Today’s ‘The Best I Have To Give’ post comes to you from a really incredible guy – my dad, Brad Shepley. My dad is a storyteller. And while he (regrettably) didn’t make a career out of it, he can hold a room captive and weave together beautiful illustrations, that always have a meaningful tie to everyday life.
There’s nowhere online to ‘catch up’ with my dad. And that’s really too bad for you. Because he’s truly remarkable, and you are (sadly) missing out if you don’t know him. He’s an artist, a craftsman, a writer, a father, and my personal life coach, and not a day goes by that his wisdom doesn’t sneak up from inside my soul and bubble over into my marriage, my parenting, and my decision making.
When I asked him to write a post for me, I really had no idea what he would identify as ‘the best advice he had to give’ to parents. And being parented by him, I figured whatever it was, I’d already be doing it.. I mean, obviously, right? And you know what? I am. Kinda. Because sometimes Laine, and her future, are a mystery to me. And I get really tied up in making sure she’s ‘college ready’ or ‘career ready.’ And that’s valuable. But I really need to make sure she’s, well…. let’s just read what my dad has to say.
(Oh and Dad – it’s not too late to kick start your writing career!)
When I was a very young man I purchased a tree from a local nursery. The nursery was owned by an elderly gentleman who was a master gardener. When he was helping me place the tree in my truck, he said, and I quote “Always remember…Trees are like kids, you must prune and shape them when they are young if you want them to be beautiful when they have grown.” Now, I knew a fair amount about pruning trees since my dad had taught me how to do that, but being a very young father, what I didn’t know a whole lot about, was raising kids.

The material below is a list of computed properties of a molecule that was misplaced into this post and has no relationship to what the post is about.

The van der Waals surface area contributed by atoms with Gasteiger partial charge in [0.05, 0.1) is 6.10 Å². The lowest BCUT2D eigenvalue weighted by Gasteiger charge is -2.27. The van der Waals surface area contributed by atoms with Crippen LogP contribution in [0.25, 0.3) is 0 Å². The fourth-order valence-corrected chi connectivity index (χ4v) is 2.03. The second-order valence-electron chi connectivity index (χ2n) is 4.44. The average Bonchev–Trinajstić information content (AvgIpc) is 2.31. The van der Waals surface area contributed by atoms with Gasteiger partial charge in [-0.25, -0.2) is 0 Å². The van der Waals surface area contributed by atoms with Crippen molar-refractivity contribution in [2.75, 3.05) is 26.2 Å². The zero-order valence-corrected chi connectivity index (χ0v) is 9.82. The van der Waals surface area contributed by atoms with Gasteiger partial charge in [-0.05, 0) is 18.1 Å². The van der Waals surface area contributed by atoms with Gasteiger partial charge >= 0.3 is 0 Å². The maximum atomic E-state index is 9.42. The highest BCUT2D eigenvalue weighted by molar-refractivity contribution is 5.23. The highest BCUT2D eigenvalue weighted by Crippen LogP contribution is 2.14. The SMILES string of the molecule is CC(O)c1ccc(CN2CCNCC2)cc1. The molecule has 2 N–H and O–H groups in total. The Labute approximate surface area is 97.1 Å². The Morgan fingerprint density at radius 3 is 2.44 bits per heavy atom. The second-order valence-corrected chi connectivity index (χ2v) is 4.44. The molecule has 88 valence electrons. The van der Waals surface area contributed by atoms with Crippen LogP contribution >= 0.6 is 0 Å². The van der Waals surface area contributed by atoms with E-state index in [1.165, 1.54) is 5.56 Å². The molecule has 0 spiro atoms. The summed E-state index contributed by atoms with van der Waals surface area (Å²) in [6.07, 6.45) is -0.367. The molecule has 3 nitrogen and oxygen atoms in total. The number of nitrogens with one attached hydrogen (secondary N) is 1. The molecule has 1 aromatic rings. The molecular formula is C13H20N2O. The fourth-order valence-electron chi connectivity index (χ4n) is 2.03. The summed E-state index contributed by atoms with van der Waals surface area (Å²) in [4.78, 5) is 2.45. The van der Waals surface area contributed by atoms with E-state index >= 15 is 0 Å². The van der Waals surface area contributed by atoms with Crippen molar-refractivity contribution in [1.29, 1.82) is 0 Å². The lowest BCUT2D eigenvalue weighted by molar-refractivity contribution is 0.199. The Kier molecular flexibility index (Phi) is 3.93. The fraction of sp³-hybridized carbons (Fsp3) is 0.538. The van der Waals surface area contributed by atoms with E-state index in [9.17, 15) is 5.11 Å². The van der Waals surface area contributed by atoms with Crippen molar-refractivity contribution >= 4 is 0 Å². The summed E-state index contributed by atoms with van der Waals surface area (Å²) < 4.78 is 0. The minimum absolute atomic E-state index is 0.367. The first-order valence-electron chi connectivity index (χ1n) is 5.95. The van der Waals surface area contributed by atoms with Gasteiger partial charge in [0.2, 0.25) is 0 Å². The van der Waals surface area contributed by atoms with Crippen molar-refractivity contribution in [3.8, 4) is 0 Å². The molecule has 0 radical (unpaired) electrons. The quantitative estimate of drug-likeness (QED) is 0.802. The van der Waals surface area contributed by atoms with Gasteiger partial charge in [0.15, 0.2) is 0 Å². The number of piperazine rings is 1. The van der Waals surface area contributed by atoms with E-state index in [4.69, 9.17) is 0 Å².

I believe we can learn something from every one we meet. What I inadvertently learned from that old master gardener that day, wasn’t a lesson about trees, but rather one about life. It was a lesson I never forgot. It was a lesson I tried to apply every day as I fathered, foster fathered and step fathered the children that have been in my care throughout my life.
That lesson being, that as parents we are not really raising kids. We are growing men and women!